I have largely avoided The New Yorker’s Fiction section. The stories were about aging women who lived on Cape Cod, or they were set in developing countries. I don’t want to name names, but you know what I’m talking about, the style sometimes described as “suburban malaise.” Those types of stories appeal to the New Yorker demographic, I’m sure, and they have merit. But as I wade through the swamp of available reading material, it never rises to the top. Maybe it’s a product of placement. After an exhausting profile of Haim Saban, an influential Zionist, or a reporter-at-large about Richard Holbrooke, ambassador to Afghanistan,who has the energy to read a piece of literary fiction?
A few important Internet notes before I begin: Our friends at The Millions have taken up New Yorker Fiction, including an excellent quantitative summary of years of New Yorker Fiction. Andrew Leland discusses an A.M. Homes story that “seems aware of itself as ‘a New Yorker story.’” Just so you know, I’ve been thinking about those analyses, maybe you should, too.
In the May 10th issue, Dagoberto Gilb’s “Uncle Rock” caught me off guard. Dense with detail, the story captures the world of an alert young boy. I said to myself, “That was a great story. Maybe you should start reading New Yorker fiction, again.”
Then – BAM! – Jonathan Franzen! Jeffrey Eugenides! BAM – the Fiction Issue!
Franzen’s “Agreeable” (May 31) falls comfortably into the “suburban malaise” category. But it is exquisite suburban malaise. Patty—such a sad, apt name for our protagonist—is the outcast of her suburban family, “Not actually dumb but relatively dumber” than her siblings. When a boy from a wealthy, influential family rapes her, her parents refuse to let her press charges. No, they don’t refuse. Refusal would be too overtly cruel. The cruelty of this liberal Westchester family is so quiet, so subtle. Her dad calls him “a rotten little shit” in the same breath as he asks Patty if she really knows what rape is. She says, “You’re not really on my side, are you.” It’s not a question but a statement. This story is an excerpt from Franzen’s forthcoming novel, Freedom, which I am very excited to read. (I haven’t read The Corrections—one of many contemporary reading sins I will confess to in the lines of this column.)
Jeffrey Eugenides’s “Extreme Solitude” occupies a sub-genre of “suburban malaise” that I call “Ivy League musings.” Embodied by Salinger’s Franny and Zooey, this style features attractive young people with unusual names going to the “Yale game” and reading difficult texts. (Franny and Zooey debuted in The New Yorker in 1961.) Eugendies’s Madeleine and Leonard are at Brown in the 80s; they are reading Barthes and Derrida, not Flaubert.
I loved this story. Yeah, it is unabashed about going to Cape Cod and the Berkshires. I’ve been that co-ed who goes to Gloucester for the Fourth of July. There were sailboats and New England farmhouses, and it was wonderful—maybe in part because it was clichéd.
I’m fully aware that this argument leads to unhealthy elitism, but I value a common intellectual heritage. When Eugenides’s Madeleine laughs at Cheever and Updike “in favor of reading the Marquis de Sade,” I’m laughing with her. The story includes lengthy excerpts from Barthes’s “A Lover’s Discourse.” As I read the story on the thin, glossy pages, I remembered reading “The Death of the Author” and rereading it and rereading it. As a fictional mode, the direct reference is risky, especially one that relies on the referent, not on the context. Barthes says, and Eugenides, and now I, quote: “The necessity for this book is to be found in the following consideration: that the lover’s discourse is today of an extreme solitude.”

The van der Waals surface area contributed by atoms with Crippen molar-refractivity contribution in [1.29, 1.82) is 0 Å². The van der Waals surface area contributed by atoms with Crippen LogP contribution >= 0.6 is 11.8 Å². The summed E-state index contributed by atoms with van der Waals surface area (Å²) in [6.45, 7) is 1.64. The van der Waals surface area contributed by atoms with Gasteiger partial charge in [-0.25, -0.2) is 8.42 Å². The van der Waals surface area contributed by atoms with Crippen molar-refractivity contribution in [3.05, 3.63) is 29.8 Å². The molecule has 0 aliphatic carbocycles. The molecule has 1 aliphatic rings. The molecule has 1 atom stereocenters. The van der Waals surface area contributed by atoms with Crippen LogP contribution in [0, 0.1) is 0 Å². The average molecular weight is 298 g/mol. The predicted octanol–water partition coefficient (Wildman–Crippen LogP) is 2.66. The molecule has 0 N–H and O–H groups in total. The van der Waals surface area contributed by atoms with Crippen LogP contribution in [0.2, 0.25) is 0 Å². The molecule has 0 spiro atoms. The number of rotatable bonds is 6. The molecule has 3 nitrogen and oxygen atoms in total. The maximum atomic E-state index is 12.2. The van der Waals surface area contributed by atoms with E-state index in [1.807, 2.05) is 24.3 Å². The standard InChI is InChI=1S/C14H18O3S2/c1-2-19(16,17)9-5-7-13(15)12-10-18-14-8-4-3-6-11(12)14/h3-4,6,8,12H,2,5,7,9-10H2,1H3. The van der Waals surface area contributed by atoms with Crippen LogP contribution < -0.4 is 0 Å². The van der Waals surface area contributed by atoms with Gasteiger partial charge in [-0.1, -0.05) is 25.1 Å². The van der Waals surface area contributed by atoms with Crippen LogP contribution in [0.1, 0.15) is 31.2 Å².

Madeleine goes on to have the same epiphany I had when reading Barthes, and now again when reading Eugenides’s story: “Here was a sign that she wasn’t alone. Here was an articulation of what she had been so far mutely feeling. In bed on a Friday night, wearing sweatpants and eating peanut butter from a jar, Madeleine was in a state of extreme solitude.”
Eugenides so subtly rebukes the solitude that Barthes professes. Reading “A Lover’s Discourse” – a text about loneliness – Madeleine knew she wasn’t alone. BAM! Take that, Postmodernism, says Narrative Fiction.
(That last part happened in my head, not in The New Yorker.)
The New Yorker’s Fiction Issue caused quite a ruckus in the New York Times, here at The Rumpus, and even abroad. It was great, duh. The magazine explains its choices in a smart introduction with healthy (comforting) caveats: “The habit of list-making can seem arbitrary or absurd.” They go on to mention that the arbitrary age limit exempted at least two authors that may otherwise have been included (Dave Eggers and Colson Whitehead), and other erroneous exigencies excluded potential writers. According to its Editors, the list offers “a focussed look at the talent sprouting and blooming around us.” (I’m sure they did not mean “around us” literally, but ten of the writers reside in New York City.) The Fiction Issue features stories by eight of these writers. The summer will be full of fiction, twelve more stories by each of the others to be published in successive installments.
I’ve been parsing my changing attitude toward this venerable institution. It would be absurd to suggest that The New Yorker started publishing good stories last month. They have been doing it for more than 80 years! That means I am the least common denominator, or the common multiple, or variable, or something.
The rebellious teenager inside me resists this newfound excitement for New Yorker stories. I’m turning into the high-school English teacher of my imagination, into someone’s hip mom. Or, like Madeleine, in extreme solitude whilst realizing I am not alone, I am turning into myself.